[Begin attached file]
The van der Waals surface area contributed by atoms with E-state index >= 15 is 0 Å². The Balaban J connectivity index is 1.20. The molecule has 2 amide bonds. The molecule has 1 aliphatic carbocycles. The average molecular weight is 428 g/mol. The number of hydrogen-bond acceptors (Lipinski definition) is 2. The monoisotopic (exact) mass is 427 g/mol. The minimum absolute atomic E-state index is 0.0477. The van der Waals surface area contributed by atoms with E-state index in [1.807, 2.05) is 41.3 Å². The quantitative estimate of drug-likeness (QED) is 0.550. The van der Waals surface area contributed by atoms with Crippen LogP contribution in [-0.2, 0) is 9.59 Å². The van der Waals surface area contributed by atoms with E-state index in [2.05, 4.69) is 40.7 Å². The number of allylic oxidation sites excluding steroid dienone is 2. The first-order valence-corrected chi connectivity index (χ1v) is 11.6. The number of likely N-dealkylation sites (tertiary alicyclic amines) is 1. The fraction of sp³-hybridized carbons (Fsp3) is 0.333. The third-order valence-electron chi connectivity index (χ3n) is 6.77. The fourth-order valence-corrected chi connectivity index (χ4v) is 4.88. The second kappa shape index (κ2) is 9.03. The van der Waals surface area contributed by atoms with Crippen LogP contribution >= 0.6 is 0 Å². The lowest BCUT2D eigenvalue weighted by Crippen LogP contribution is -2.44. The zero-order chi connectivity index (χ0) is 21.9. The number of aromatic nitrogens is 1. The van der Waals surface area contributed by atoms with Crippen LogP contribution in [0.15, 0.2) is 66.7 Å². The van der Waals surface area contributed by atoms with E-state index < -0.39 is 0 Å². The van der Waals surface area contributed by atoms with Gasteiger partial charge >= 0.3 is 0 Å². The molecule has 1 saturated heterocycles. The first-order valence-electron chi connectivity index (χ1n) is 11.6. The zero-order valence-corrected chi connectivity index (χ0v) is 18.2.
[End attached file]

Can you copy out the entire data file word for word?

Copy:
The van der Waals surface area contributed by atoms with E-state index >= 15 is 0 Å². The Balaban J connectivity index is 1.20. The molecule has 2 amide bonds. The molecule has 1 aliphatic carbocycles. The average molecular weight is 428 g/mol. The number of hydrogen-bond acceptors (Lipinski definition) is 2. The monoisotopic (exact) mass is 427 g/mol. The minimum absolute atomic E-state index is 0.0477. The van der Waals surface area contributed by atoms with E-state index in [1.807, 2.05) is 41.3 Å². The quantitative estimate of drug-likeness (QED) is 0.550. The van der Waals surface area contributed by atoms with Crippen LogP contribution in [-0.2, 0) is 9.59 Å². The van der Waals surface area contributed by atoms with E-state index in [2.05, 4.69) is 40.7 Å². The number of allylic oxidation sites excluding steroid dienone is 2. The first-order valence-corrected chi connectivity index (χ1v) is 11.6. The number of likely N-dealkylation sites (tertiary alicyclic amines) is 1. The fraction of sp³-hybridized carbons (Fsp3) is 0.333. The third-order valence-electron chi connectivity index (χ3n) is 6.77. The fourth-order valence-corrected chi connectivity index (χ4v) is 4.88. The second kappa shape index (κ2) is 9.03. The van der Waals surface area contributed by atoms with Crippen LogP contribution >= 0.6 is 0 Å². The lowest BCUT2D eigenvalue weighted by Crippen LogP contribution is -2.44. The zero-order chi connectivity index (χ0) is 21.9. The number of aromatic nitrogens is 1. The van der Waals surface area contributed by atoms with Crippen LogP contribution in [0.15, 0.2) is 66.7 Å². The van der Waals surface area contributed by atoms with E-state index < -0.39 is 0 Å². The van der Waals surface area contributed by atoms with Gasteiger partial charge >= 0.3 is 0 Å². The molecule has 1 saturated heterocycles. The first-order valence-electron chi connectivity index (χ1n) is 11.6. The zero-order valence-corrected chi connectivity index (χ0v) is 18.2.